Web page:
Richmond Times-Dispatch reporter Jim Nolan, left, and columnist Jeff Schapiro, right, cover the Virginia Senate at the State Capitol in Richmond, VA from the gallery Thursday, Jan. 14, 29016. Senate Majority Leader Thomas K. Norment, Jr., R-James City, had the tables and seating for members of the media, that were formerly in the chamber, removed before the start of the 2016 session, relegating media seating to the gallery, not the floor.

Reporters who cover the state Capitol will return to the Senate floor Monday, nearly three weeks after Republicans who control the chamber had consigned them to its gallery.

“On Monday morning it is my expectation, after some significant and fruitful discussions with our friends from the Fourth Estate, that they will be returning to the floor of the Senate in a little bit of a reconfigured fashion,” Senate Majority Leader Thomas K. Norment Jr., R-James City, said Friday on the Senate floor.

“We’ve come to a good mutual resolution,” Norment said.

On Jan. 13, the first day of the General Assembly session, the Senate, in which Republicans hold a 21-19 edge, voted along party lines for a change in Senate rules that removed reporters’ access from the floor, where journalists have covered the state Senate for decades.

State and national media organizations denounced the surprise move as a blow against public transparency.

To ease movement on the Senate floor, reporters will now have access to six desk chairs, each with a fold-over leaf to support a computer. Previously there were tables on each side of the rostrum that could accommodate four people apiece.

Floor seats for credentialed media will be on a first-come, first-served basis. If demand for floor seating exceeds availability, each media organization will be limited to one floor seat. Other journalists from the organization could then sit in the gallery.

Reporters will be able to use laptop computers, but will no longer be able to plug them in while working on the Senate floor.

The Virginia Capitol Correspondents Association said in a statement: “Denying reporter access to the Virginia Senate floor session was a mistake that could have been avoided; restoring it was the right thing to do.

“While the revised floor access arrangement places additional limitations on our members’ flexibility to cover proceedings, it is workable — and returning is an important step toward ensuring we can do our jobs and provide accurate and timely reporting.”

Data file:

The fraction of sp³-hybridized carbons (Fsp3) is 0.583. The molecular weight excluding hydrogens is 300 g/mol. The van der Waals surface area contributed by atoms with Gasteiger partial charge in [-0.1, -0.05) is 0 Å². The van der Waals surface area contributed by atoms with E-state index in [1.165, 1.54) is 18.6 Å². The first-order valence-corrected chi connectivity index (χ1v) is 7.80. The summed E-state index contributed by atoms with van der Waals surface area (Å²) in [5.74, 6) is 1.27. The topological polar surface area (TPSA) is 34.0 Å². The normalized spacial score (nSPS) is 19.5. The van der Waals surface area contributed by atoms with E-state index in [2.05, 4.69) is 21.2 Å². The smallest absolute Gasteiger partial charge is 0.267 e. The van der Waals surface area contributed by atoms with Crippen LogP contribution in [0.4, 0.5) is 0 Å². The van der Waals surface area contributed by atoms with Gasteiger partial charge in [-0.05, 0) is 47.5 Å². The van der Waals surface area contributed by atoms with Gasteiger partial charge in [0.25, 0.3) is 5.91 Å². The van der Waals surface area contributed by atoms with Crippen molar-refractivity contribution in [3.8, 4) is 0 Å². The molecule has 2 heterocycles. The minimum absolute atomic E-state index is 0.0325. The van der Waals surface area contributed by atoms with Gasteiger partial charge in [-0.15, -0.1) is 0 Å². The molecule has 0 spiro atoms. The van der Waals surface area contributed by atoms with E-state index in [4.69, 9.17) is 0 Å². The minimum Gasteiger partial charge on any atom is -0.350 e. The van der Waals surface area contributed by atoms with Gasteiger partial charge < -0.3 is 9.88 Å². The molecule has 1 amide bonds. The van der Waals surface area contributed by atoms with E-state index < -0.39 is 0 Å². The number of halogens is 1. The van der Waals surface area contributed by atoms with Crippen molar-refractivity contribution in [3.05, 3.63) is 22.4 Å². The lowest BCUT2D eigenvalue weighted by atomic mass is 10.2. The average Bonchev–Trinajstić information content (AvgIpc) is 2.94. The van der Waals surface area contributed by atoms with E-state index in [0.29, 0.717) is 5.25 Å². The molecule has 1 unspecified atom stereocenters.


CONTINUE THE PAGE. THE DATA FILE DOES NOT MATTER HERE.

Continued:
It added: “The VCCA will continue to promote media access in the Capitol — and the public’s right to know that the people elected to serve Virginia are conducting its business in the best traditions of open and transparent government.”

Jim Nolan, a political reporter at the Richmond Times-Dispatch, is president of the Virginia Capitol Correspondents Association.

Sen. Thomas A. Garrett Jr., R-Buckingham, who had called for restoring reporters’ access to the Senate floor, issued a statement through his 5th District congressional campaign, hailing the result.

“Today, all those who support transparency in government will celebrate a victory for the First Amendment to our Constitution,” said Garrett, who is seeking the Republican nomination for the seat. (Rep. Robert Hurt, R-5th, is not seeking re-election.)

“As a result of my willingness to stand and fight for principles of Constitutional governance, press freedom, and legislative transparency, Republican leadership has allowed the sunshine of a free and open press back into Virginia’s Senate,” Garrett said.

“I’m proud to have stood on principle in leading this fight, even if it makes me unpopular with the Republican Establishment,” Garrett said.

About three-fourths of states in the U.S. allow reporters on the floor of their Senate and House chambers and many provide seats or desks for them to use, according to The Associated Press.

The press tables that had been on opposite sides of the rostrum were removed before senators voted Jan. 13. Reporters then had to cover Senate sessions from the gallery above the floor. Journalists said that vantage point made it harder to hear senators’ comments and observe their interactions and to get copies of floor amendments and vote tallies.

On Jan. 20 a delegation of journalists who cover the state Capitol met with key state senators to discuss the removal of reporters’ access to the Senate floor.

There was no resolution of the issue at that meeting, which lasted about an hour, but the journalists and senators aired their concerns and characterized it as a productive discussion.

Senators attending the Jan. 20 meeting in a conference room off the Senate chamber included Norment; Senate Minority Leader Richard L. Saslaw, D-Fairfax; Senate Majority Whip William M. Stanley Jr., R-Franklin County; and Ryan T. McDougle, R-Hanover, chairman of the Senate Republican Caucus.

During that meeting the journalists sought a return to work space on the Senate floor. Topics that were discussed also included Republican senators’ concerns about limited space on the Senate floor and about reporters’ adherence to long-standing rules governing when journalists can interact with senators on the floor.

Under the new arrangement, rules of conduct on the Senate floor are more clearly spelled out, as is a graduated set of sanctions on media access to the chamber should reporters violate the rules.

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